• The National Minimum Wage will increase to €9.55 per hour from January 2018.  This is an increase of 30 cents an hour and reflects this Government’s commitment to ensure work pays. This increase will directly benefit approximately 155,000 people and their families.
  • We said that we wanted to improve the earnings of people with families when they move from welfare to employment.  The increase in the minimum wage will help to achieve that. There are a number of social protection measures that also strengthen this commitment. 
  • Firstly we are increasing the amount that lone parents can keep of their own earnings from employment while retaining a full rate of payment. Secondly we are increasing the earnings thresholds for the Family Income Supplement Scheme. And thirdly we are extending the Back to Work Family Dividend Scheme.
  • Lone parents returning to work will benefit from an increase in income disregards, as will Jobseekers’ Transition recipients. These disregards will increase by €20, from €110 to €130 per week. 
  • This will benefit lone parents earning more than €110 per week.  For those earning €130 per week or more, this will increase the combined social welfare and earnings income by €10 per week.  This is in addition to the €5 increase in the weekly rate of payment and the €2 increase in the qualified child payment.
  • We are also increasing the Family Income Supplement earnings thresholds by €10 per week for families with up to three children.  This will particularly benefit low-income working families.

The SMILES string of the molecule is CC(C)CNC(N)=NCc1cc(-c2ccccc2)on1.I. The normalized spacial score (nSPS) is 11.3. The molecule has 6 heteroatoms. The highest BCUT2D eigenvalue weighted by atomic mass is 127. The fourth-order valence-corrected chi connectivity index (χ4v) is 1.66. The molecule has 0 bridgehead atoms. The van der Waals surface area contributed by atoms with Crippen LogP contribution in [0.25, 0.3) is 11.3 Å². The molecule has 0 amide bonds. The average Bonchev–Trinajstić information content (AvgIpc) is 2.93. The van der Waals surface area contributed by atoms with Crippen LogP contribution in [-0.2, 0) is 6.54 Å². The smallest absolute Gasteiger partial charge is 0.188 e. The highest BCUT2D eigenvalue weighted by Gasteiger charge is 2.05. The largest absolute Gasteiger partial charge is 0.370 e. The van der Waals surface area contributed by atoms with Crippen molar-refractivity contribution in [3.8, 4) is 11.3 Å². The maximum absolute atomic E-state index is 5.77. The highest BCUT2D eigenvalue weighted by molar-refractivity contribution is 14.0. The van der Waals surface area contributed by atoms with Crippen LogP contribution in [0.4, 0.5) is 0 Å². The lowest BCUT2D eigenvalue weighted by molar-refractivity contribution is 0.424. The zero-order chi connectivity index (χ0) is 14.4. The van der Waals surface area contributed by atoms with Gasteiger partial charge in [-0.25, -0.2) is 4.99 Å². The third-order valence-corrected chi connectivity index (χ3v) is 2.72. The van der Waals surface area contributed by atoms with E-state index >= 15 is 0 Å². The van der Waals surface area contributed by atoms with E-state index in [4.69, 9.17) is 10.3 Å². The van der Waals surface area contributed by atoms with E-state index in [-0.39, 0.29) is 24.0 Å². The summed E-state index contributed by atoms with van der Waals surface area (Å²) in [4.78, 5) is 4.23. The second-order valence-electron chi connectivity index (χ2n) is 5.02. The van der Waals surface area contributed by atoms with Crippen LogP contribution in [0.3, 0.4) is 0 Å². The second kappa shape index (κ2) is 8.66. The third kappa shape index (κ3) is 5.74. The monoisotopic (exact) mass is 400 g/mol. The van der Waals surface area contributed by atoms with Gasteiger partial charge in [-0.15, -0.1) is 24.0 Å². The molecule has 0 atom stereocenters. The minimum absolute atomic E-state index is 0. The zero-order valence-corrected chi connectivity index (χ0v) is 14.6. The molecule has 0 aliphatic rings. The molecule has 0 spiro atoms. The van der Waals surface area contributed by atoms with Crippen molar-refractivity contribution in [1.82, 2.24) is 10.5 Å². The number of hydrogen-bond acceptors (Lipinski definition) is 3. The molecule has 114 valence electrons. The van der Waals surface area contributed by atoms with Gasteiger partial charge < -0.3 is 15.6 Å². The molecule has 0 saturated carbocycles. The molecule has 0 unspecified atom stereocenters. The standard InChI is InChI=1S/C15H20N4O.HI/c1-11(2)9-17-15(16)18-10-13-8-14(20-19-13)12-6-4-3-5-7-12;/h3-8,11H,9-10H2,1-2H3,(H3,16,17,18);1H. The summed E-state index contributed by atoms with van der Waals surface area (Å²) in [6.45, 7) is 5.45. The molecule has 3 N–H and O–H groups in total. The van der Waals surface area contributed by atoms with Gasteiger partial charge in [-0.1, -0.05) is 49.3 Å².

• The name of the Family Income Supplement is also changing to the Working Family Payment.  There are a number of working families who may not be aware of this payment.  It is an excellent scheme, aimed at supporting working families with children.  For example, a family with three children working more than 19 hours per week and with net earnings (after tax and other statutory deductions) of less than €723 per week will now qualify for this weekly payment.  The new name better reflects the nature of the payment and we would encourage families to look into seeing if they are eligible for the payment. 
  • The Back to Work Family Dividend, which is a payment for families with children who sign off their welfare payments and enter employment, was due to close to new entrants from March 2018.  We are keeping this scheme open, as it helps families make the transition from welfare to work.  In addition the payment value will increase to €31.80 per child in line with the increase in the payment for qualified children announced today.  Currently, over 8,000 families with 16,500 dependent children benefit from this scheme, assisting them with the transition from welfare to employment.
  • In terms of services for children, we are also increasing funding for the School Meals programme to include the newly-designated DEIS schools. 
  • We also recently announced new measures to assist mothers of premature babies by extending the term of Maternity Benefit to include that crucial period between the time a baby is born prematurely and the mother’s expected due date.  This measure has been effective since last week.
  • Finally, with regard to supports to families with children, I can confirm that we have retained funding to ensure that the increase of 25% announced earlier this year to the Back to School Clothing and Footwear Allowance will be continued into next year.

 

Targeted Improvements

We are also introducing a range of other targeted support measures. 

  • The Fuel Allowance is currently paid for 26 weeks (or the equivalent of 26 weeks in two lump sum payments).  We are increasing the duration of the fuel season by one week, to 27 weeks.